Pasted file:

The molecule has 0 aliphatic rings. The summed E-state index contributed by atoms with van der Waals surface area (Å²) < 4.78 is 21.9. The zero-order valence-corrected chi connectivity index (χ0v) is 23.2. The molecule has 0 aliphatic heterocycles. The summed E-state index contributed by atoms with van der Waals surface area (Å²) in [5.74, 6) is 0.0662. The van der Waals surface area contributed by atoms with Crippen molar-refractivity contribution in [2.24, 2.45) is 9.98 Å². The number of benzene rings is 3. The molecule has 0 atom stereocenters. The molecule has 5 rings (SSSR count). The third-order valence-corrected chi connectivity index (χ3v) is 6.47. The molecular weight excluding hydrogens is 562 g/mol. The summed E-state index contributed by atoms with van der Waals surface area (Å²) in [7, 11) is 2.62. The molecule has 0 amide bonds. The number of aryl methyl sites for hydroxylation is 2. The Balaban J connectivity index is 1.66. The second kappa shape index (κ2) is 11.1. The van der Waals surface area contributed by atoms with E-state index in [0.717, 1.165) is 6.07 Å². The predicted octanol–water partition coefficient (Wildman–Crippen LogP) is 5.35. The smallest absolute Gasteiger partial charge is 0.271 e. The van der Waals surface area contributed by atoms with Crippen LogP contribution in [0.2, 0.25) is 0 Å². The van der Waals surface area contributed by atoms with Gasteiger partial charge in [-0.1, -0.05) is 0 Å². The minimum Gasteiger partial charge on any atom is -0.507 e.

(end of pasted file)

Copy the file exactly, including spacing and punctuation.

The molecule has 0 aliphatic rings. The summed E-state index contributed by atoms with van der Waals surface area (Å²) < 4.78 is 21.9. The zero-order valence-corrected chi connectivity index (χ0v) is 23.2. The molecule has 0 aliphatic heterocycles. The summed E-state index contributed by atoms with van der Waals surface area (Å²) in [5.74, 6) is 0.0662. The van der Waals surface area contributed by atoms with Crippen molar-refractivity contribution in [2.24, 2.45) is 9.98 Å². The number of benzene rings is 3. The molecule has 0 atom stereocenters. The molecule has 5 rings (SSSR count). The third-order valence-corrected chi connectivity index (χ3v) is 6.47. The molecular weight excluding hydrogens is 562 g/mol. The summed E-state index contributed by atoms with van der Waals surface area (Å²) in [7, 11) is 2.62. The molecule has 0 amide bonds. The number of aryl methyl sites for hydroxylation is 2. The Balaban J connectivity index is 1.66. The second kappa shape index (κ2) is 11.1. The van der Waals surface area contributed by atoms with E-state index in [0.717, 1.165) is 6.07 Å². The predicted octanol–water partition coefficient (Wildman–Crippen LogP) is 5.35. The smallest absolute Gasteiger partial charge is 0.271 e. The van der Waals surface area contributed by atoms with Crippen LogP contribution in [0.2, 0.25) is 0 Å². The van der Waals surface area contributed by atoms with Gasteiger partial charge in [-0.1, -0.05) is 0 Å². The minimum Gasteiger partial charge on any atom is -0.507 e.